There was also on show, on the British side, a rather despicable display of colonial contempt, in particular on the part of the big four coloniser-defenders: Britain, the USA, Israel and — though an ex-colony herself — Australia.
Their arguments — these four — maintained that the Resolution sent to the ICJ by the entire General Assembly was a mere “bilateral dispute” between Mauritius and Britain, and therefore not admissible before the Court at all because, they argued, one of the parties to this supposedly bilateral dispute, i.e. Britain, has not given its consent!
So, this point became one of the main debates: Is the question of the excision of all the islands of Chagos from Mauritius a “bilateral dispute” or a question of decolonisation and self-determination, supported by many Resolutions, one such Resolution even warning Britain specifically not to dismember Mauritius in this way?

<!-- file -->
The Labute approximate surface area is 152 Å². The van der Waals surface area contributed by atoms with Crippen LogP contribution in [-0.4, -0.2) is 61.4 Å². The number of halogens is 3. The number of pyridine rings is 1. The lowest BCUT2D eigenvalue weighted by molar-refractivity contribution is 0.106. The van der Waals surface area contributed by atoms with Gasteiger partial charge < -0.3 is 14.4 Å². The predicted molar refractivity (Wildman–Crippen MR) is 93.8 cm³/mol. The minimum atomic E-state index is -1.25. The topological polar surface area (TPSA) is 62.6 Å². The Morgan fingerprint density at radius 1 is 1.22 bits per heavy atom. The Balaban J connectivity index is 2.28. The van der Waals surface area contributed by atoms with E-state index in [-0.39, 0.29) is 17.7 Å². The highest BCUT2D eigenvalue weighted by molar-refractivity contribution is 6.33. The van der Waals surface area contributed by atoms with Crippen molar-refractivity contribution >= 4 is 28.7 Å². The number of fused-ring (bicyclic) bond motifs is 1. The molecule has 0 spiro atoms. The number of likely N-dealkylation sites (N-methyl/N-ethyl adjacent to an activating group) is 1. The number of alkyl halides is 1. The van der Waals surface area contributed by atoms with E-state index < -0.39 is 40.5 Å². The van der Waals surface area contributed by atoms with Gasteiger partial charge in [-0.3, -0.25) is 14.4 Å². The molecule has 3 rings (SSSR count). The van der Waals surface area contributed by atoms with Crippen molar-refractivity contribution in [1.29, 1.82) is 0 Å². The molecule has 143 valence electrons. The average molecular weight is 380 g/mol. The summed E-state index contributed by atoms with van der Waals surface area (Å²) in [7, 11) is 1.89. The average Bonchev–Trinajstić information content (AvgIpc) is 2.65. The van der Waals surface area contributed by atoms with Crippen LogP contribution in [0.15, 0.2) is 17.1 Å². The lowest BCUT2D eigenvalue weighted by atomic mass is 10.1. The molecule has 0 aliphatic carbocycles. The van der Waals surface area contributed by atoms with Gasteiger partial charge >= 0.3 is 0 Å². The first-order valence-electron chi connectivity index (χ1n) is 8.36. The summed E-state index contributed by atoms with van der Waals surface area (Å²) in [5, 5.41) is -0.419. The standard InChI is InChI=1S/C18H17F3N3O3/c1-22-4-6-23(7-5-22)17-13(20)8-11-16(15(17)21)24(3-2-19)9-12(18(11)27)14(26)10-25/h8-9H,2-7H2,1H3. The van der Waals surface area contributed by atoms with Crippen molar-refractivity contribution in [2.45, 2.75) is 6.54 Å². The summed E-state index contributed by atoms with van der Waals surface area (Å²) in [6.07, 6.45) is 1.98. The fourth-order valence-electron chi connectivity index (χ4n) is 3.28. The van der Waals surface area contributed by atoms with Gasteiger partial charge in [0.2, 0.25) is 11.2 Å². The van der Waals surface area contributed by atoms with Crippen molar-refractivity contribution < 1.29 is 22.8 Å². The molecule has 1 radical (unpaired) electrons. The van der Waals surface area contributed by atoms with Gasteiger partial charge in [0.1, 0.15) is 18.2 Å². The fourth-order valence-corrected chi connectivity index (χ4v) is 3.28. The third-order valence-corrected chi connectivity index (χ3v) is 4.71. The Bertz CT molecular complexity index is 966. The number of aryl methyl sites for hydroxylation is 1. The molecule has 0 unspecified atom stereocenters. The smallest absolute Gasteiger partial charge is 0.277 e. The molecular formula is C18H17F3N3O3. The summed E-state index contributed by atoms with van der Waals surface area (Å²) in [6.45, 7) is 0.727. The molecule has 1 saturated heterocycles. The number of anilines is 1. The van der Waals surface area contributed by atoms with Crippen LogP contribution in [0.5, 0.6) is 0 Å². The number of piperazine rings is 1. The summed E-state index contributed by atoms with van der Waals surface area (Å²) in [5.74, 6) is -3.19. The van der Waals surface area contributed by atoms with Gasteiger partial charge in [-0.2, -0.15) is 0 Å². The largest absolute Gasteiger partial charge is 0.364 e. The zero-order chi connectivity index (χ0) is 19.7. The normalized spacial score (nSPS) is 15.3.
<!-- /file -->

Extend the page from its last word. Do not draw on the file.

Britain was taken to task for its arguments that verged on the ridiculous when it came to the substantive issues.
Britain argued that Chagos was 2,000 kilometres away from the other islands of the Republic of Mauritius, therefore it, Britain, 10,000 kilometres away should have sovereignty. Do we laugh or cry, on hearing such rubbish?